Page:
Originally Posted by djmikeo
Tell your wife you told a little lie, or kind of. There are plenty of music players, mms and many other programs for the iPhone. And up until this week, you could not download the froyo 2.2 for your phone on the same date that it was released for others. SO you have Froyo, but did you get the whole update? or did Verizon nix a couple of features, such as wifi sharing, so you have to (according to Verizon) pay for their service. When iOS is updated, it pertains to all of their current models (within last 2 years) and is not held back by the manufacturer or the carrier. Android is great, but sadly, the updates and features are so fragmented that developers are having a hard time making one app for all, and consumers are starting for feel "feature envy" from other phones using the "same" Android operating system. If I buy an iPhone today, I don't have to worry about a new model coming out in 3 months like the Android phones. Why would I want to buy a phone that will be obsolete in just 4-6 months?
When Apple announced Tethering for their devices, it didn't launch on any ATT iphones. So yes, carriers do have some say in features, though much less control over iOS than other ones. And currently there is NO way (carrier approved or otherwise) to get wifi tethering on your phone without rooting it and installing a custom Kernal. Verizon didn't block tethering to launch a paid app, they could configure the built in tethering to require payment. They said it "doesn't support the feature." My theory is that they said so to try and drive sales of new devices. That, or they couldn't find a way to open up wifi tethering on the device without allowing free alternatives to be developed.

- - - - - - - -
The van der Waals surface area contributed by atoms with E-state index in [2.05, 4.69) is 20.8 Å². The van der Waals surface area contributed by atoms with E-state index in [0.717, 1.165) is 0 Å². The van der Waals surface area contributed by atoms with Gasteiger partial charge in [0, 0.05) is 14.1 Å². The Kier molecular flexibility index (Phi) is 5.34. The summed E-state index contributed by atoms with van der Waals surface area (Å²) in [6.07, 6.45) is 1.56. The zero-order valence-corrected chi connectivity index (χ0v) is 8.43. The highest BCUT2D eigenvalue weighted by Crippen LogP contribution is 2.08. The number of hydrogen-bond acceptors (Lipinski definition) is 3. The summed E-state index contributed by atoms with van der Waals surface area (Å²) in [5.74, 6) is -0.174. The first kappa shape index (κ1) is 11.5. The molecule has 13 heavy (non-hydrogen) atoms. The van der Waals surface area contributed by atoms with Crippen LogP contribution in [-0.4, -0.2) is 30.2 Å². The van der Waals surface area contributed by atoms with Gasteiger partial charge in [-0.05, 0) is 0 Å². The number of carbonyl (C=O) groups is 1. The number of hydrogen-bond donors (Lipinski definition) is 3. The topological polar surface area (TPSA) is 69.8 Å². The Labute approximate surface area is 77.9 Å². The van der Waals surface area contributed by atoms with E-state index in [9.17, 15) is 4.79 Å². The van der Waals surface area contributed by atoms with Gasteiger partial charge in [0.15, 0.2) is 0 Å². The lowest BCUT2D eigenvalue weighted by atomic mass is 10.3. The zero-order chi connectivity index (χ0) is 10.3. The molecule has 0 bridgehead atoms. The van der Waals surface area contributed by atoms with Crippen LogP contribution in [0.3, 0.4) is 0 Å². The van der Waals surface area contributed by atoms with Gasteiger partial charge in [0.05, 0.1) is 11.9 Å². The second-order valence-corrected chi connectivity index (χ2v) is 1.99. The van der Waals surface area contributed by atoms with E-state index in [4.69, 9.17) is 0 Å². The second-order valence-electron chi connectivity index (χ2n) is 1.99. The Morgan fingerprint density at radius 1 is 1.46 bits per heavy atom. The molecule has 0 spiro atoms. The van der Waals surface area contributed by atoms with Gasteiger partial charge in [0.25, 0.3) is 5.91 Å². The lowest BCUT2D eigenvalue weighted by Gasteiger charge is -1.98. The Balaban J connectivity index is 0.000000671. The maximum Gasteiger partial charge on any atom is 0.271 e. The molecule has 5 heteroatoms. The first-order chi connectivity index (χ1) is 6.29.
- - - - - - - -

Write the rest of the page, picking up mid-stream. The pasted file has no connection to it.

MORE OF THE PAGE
Android is also an OS that needs to be coded for each phone individually. So the "droid got froyo later than N1" argument really doesn't make that much sense. This isn't like a windows update where it's bloated with preloaded drivers. each built of froyo is specific for those devices.
And the average customer buys phones every 2 years, so even apples 1 phone a year path is too fast for the average customer, and yet they don't seem to care. There are some customers feeling "feature envy" but most of them don't, and a lot of them that do wouldn't feel it either without engadget and other blogs harping on it every couple of week.s (just like most customers don't have antenna issues on the iphone, but because of blog posts, everyone thought it was a huge issue) I'm not denying that device envy does exist, but the envy for android devices isn't anything new for average consumers. yes, it's faster than most former apple customers might expect, but for most customers, it's really nothing new compared to them getting an ENV3 and then the next month the Samsung Reality comes out.